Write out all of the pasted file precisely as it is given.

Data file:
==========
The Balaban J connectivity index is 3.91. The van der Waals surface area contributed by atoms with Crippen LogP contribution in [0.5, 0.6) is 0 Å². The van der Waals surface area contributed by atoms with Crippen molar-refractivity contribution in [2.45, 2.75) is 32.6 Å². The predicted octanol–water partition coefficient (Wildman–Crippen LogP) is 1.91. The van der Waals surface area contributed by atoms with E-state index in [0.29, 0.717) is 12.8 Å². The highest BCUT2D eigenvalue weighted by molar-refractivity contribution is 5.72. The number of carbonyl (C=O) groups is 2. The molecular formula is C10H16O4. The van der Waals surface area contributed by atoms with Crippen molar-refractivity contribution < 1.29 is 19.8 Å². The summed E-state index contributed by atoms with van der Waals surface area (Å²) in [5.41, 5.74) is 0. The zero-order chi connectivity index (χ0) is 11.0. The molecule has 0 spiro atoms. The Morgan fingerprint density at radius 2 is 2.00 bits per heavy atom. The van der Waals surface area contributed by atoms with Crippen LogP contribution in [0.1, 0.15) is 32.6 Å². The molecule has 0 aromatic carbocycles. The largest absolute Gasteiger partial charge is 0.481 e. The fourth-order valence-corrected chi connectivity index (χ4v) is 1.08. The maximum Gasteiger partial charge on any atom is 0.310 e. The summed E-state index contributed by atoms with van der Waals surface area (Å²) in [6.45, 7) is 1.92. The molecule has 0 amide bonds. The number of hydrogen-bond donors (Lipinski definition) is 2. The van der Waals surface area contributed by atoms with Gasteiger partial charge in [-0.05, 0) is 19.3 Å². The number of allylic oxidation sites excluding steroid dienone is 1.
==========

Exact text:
The Balaban J connectivity index is 3.91. The van der Waals surface area contributed by atoms with Crippen LogP contribution in [0.5, 0.6) is 0 Å². The van der Waals surface area contributed by atoms with Crippen molar-refractivity contribution in [2.45, 2.75) is 32.6 Å². The predicted octanol–water partition coefficient (Wildman–Crippen LogP) is 1.91. The van der Waals surface area contributed by atoms with E-state index in [0.29, 0.717) is 12.8 Å². The highest BCUT2D eigenvalue weighted by molar-refractivity contribution is 5.72. The number of carbonyl (C=O) groups is 2. The molecular formula is C10H16O4. The van der Waals surface area contributed by atoms with Crippen molar-refractivity contribution < 1.29 is 19.8 Å². The summed E-state index contributed by atoms with van der Waals surface area (Å²) in [5.41, 5.74) is 0. The zero-order chi connectivity index (χ0) is 11.0. The molecule has 0 spiro atoms. The Morgan fingerprint density at radius 2 is 2.00 bits per heavy atom. The van der Waals surface area contributed by atoms with Crippen LogP contribution in [0.1, 0.15) is 32.6 Å². The molecule has 0 aromatic carbocycles. The largest absolute Gasteiger partial charge is 0.481 e. The fourth-order valence-corrected chi connectivity index (χ4v) is 1.08. The maximum Gasteiger partial charge on any atom is 0.310 e. The summed E-state index contributed by atoms with van der Waals surface area (Å²) in [6.45, 7) is 1.92. The molecule has 0 amide bonds. The number of hydrogen-bond donors (Lipinski definition) is 2. The van der Waals surface area contributed by atoms with Gasteiger partial charge in [-0.05, 0) is 19.3 Å². The number of allylic oxidation sites excluding steroid dienone is 1.